Understanding H.O.R.S.E. and its Variants

Discussion in 'The Poker Talk Corner' started by Marina, Jun 21, 2014.

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  1. Marina

    Marina Administrator Staff Member

    H.O.R.S.E. is a set combination of poker games, designed to test and show off a player’s wide variety of skills and strategies.
    In order to play through the rotations successfully, you mustbe comfortable with many different versions of poker.
    Keep reading to learn more about H.O.R.S.E., including its first $50,000 championship buy-in and a proposed 12-game mix!

    What Does H.O.R.S.E. Mean?

    The H comes from Texas Hold’em, the most popular form of poker. Omaha comes next, followed by Razz, Seven Card Stud, and Eight or Better. First publically introduced at the World Series of Poker (WOSP)
    in 2002, H.O.R.S.E. had a buy-in of $2,000. The game began garnering more attention thanks to its difficulty: players must be extremely skilled in all five games in order to compete at a professional level,
    much less win. By 2006, the buy-in at the WOSP was a record-setting $50,000.

    Learning the Basics

    As mentioned above, being well versed in all things poker is a must before tackling a game of H.O.R.S.E. While many players are skilled at a couple variants of poker, it is more difficult to concentrate and
    succeed while switching from game to game. Each game in the rotationhas its own set of rules and player strategies, so it is important not to get distracted or confused.

    Texas Hold’em and Omaha are both community card games, where players create the best possible hand from a combination of their starting cards and the board. Razz, followed by Seven Card Stud
    and Eight or Better, are all stud variants, where, over the course of several betting rounds, participants receive a mix of both face-up and face-down cards. Different betting structures and game strategies
    can make each of the stud variants quite different.

    H.O.R.S.E. can be played in two ways: by round or by time. If by round, participants begin with Texas Hold’em and typically compete either by playing a pre-determined number or hands or playing
    until the deck has returned to the original dealer. At this point, the players switch to Omaha, and so on through the rotation. Alternatively, the players will set a time limit for each round and switch
    games directly when the time is up.


    Common Variants

    Online gambling websites offer poker in numerous forms, including H.O.S.E. This variant simply eliminates the game Razz.More famously; the loose structure of H.O.R.S.E. lends itself well to adding more
    games and rounds. Adding Chowaha or Crazy Pineapple helps to balance the number of flop and stud games. To help out players with poor hands, add a game of lowball to the end to make C.H.O.R.S.E.L.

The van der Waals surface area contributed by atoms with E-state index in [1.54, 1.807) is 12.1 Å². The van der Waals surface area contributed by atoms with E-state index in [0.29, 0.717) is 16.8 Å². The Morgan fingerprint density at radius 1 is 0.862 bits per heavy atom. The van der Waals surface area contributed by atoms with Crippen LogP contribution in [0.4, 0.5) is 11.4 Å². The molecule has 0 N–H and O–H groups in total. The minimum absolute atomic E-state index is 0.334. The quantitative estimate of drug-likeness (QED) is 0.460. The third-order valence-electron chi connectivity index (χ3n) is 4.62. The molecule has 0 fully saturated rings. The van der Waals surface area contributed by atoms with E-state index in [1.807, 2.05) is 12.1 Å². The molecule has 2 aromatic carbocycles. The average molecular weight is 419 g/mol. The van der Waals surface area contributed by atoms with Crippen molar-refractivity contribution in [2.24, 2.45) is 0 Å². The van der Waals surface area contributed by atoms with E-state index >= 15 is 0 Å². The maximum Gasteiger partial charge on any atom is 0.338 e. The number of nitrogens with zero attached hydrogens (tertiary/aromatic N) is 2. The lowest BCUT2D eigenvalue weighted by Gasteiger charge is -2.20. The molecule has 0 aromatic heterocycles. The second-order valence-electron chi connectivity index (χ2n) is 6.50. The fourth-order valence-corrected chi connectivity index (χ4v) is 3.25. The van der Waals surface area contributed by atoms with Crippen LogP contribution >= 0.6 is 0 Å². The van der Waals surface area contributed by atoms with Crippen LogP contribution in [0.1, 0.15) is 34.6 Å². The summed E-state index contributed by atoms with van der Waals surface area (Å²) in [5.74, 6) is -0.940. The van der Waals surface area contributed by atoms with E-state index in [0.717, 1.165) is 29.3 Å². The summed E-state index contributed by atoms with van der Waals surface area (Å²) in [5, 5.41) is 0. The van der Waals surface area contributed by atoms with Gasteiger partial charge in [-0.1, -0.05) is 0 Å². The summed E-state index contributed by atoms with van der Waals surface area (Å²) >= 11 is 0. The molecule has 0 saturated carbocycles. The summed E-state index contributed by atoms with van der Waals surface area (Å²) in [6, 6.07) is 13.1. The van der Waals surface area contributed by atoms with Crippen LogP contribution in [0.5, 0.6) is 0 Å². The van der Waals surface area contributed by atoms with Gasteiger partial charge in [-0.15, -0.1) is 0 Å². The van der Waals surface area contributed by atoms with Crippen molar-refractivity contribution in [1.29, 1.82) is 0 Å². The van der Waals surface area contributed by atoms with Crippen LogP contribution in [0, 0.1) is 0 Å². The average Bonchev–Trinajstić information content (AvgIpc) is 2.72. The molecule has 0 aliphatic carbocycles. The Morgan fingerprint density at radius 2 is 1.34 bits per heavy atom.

Those variations are still relatively simple, but the possibilities for mixing games are endless. 8-game mixes are extremely popular, and people play 10- and 12-game mixes as well.

    What About the Money?

    Played individually, each of the variants included in this five-game mix could have different limits and betting strategies. With H.O.R.S.E., however, all games are played fixed limit, and the limit stays the
    same for each game. In addition to facilitating a level playing field, a fixed limit keeps the betting process simplified and streamlined, since the changing rules of each game can be confusing enough already!

    Playing with a fixed limit is common in both physical and online casinos, and the betting structure is easy to understand. Before starting H.O.R.S.E., you will set a betting amount that comes in pairs,
    such as $5-10 or $50-100. The betting limit begins with the lower number and switches to the higher number within each game. For example, in Texas Hold’em, the bet limit would be $50
    for the pre-flop and flop, then $100 for the turn and river. Once you switch games, such as from Omaha to Razz, the betting limit reverts back to the lower number.

    Why Play?

    H.O.R.S.E. is a fantastic way to show off your poker skills and experience. Once you feel comfortable and secure playing each of the games individually, work your way up from free games to
    low-limit and finally higher-limit sessions. Since this five-game mix was not very well known until 2006, it is still growing in popularity. H.O.R.S.E. is not for beginners, which means even being able
    to play it is a bit impressive. Fellow players will be serious contenders and just as passionate about participating, bringing literal life to the phrase “giving you a run for your money”.
    This keeps the game fast-paced, engaging, and exciting, as you switch from game to game while keeping your strategies and rules straight.

    As an added bonus, the more rounds of H.O.R.S.E. you play, the better you will become at each of the separate variants. When you do go back to playing single-game tournaments or hands,
    you will be way more experienced at each and can experiment with more strategies or higher value games.
    Ellis and Mike like this.
  2. Ellis

    Ellis Well-Known Member

    I have never played this Poker game and might give it a try to see if I like it
    Mike and Marina like this.
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